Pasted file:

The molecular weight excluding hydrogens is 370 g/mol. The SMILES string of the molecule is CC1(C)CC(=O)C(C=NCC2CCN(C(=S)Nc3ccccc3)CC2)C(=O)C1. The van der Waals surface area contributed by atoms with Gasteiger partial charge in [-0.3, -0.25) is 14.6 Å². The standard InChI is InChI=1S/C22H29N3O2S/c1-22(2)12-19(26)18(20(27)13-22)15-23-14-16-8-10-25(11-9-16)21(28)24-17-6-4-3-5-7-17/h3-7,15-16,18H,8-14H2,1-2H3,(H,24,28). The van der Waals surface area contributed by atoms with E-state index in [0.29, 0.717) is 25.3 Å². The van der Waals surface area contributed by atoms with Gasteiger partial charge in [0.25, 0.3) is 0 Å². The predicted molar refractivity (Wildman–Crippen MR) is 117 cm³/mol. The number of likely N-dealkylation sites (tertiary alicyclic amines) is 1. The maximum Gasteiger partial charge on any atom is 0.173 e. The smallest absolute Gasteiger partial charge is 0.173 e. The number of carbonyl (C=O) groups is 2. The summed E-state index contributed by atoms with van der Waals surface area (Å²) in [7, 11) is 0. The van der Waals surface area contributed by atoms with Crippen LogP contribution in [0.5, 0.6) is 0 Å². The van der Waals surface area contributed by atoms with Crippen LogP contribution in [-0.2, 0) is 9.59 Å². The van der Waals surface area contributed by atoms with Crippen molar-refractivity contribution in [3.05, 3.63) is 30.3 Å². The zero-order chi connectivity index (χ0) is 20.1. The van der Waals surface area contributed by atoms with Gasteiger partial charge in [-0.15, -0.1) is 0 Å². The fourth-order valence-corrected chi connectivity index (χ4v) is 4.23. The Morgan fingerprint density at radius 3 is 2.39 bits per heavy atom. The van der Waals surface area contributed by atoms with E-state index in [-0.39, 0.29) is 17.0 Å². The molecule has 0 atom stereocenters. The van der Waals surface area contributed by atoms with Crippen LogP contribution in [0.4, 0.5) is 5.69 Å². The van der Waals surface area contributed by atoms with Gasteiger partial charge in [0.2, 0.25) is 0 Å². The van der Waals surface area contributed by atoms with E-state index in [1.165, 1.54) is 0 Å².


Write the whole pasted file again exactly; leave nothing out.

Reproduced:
The molecular weight excluding hydrogens is 370 g/mol. The SMILES string of the molecule is CC1(C)CC(=O)C(C=NCC2CCN(C(=S)Nc3ccccc3)CC2)C(=O)C1. The van der Waals surface area contributed by atoms with Gasteiger partial charge in [-0.3, -0.25) is 14.6 Å². The standard InChI is InChI=1S/C22H29N3O2S/c1-22(2)12-19(26)18(20(27)13-22)15-23-14-16-8-10-25(11-9-16)21(28)24-17-6-4-3-5-7-17/h3-7,15-16,18H,8-14H2,1-2H3,(H,24,28). The van der Waals surface area contributed by atoms with E-state index in [0.29, 0.717) is 25.3 Å². The van der Waals surface area contributed by atoms with Gasteiger partial charge in [0.25, 0.3) is 0 Å². The predicted molar refractivity (Wildman–Crippen MR) is 117 cm³/mol. The number of likely N-dealkylation sites (tertiary alicyclic amines) is 1. The maximum Gasteiger partial charge on any atom is 0.173 e. The smallest absolute Gasteiger partial charge is 0.173 e. The number of carbonyl (C=O) groups is 2. The summed E-state index contributed by atoms with van der Waals surface area (Å²) in [7, 11) is 0. The van der Waals surface area contributed by atoms with Crippen LogP contribution in [0.5, 0.6) is 0 Å². The van der Waals surface area contributed by atoms with Crippen LogP contribution in [-0.2, 0) is 9.59 Å². The van der Waals surface area contributed by atoms with Crippen molar-refractivity contribution in [3.05, 3.63) is 30.3 Å². The zero-order chi connectivity index (χ0) is 20.1. The van der Waals surface area contributed by atoms with Gasteiger partial charge in [-0.15, -0.1) is 0 Å². The fourth-order valence-corrected chi connectivity index (χ4v) is 4.23. The Morgan fingerprint density at radius 3 is 2.39 bits per heavy atom. The van der Waals surface area contributed by atoms with E-state index in [-0.39, 0.29) is 17.0 Å². The molecule has 0 atom stereocenters. The van der Waals surface area contributed by atoms with Crippen LogP contribution in [0.4, 0.5) is 5.69 Å². The van der Waals surface area contributed by atoms with Gasteiger partial charge in [0.2, 0.25) is 0 Å². The van der Waals surface area contributed by atoms with E-state index in [1.165, 1.54) is 0 Å².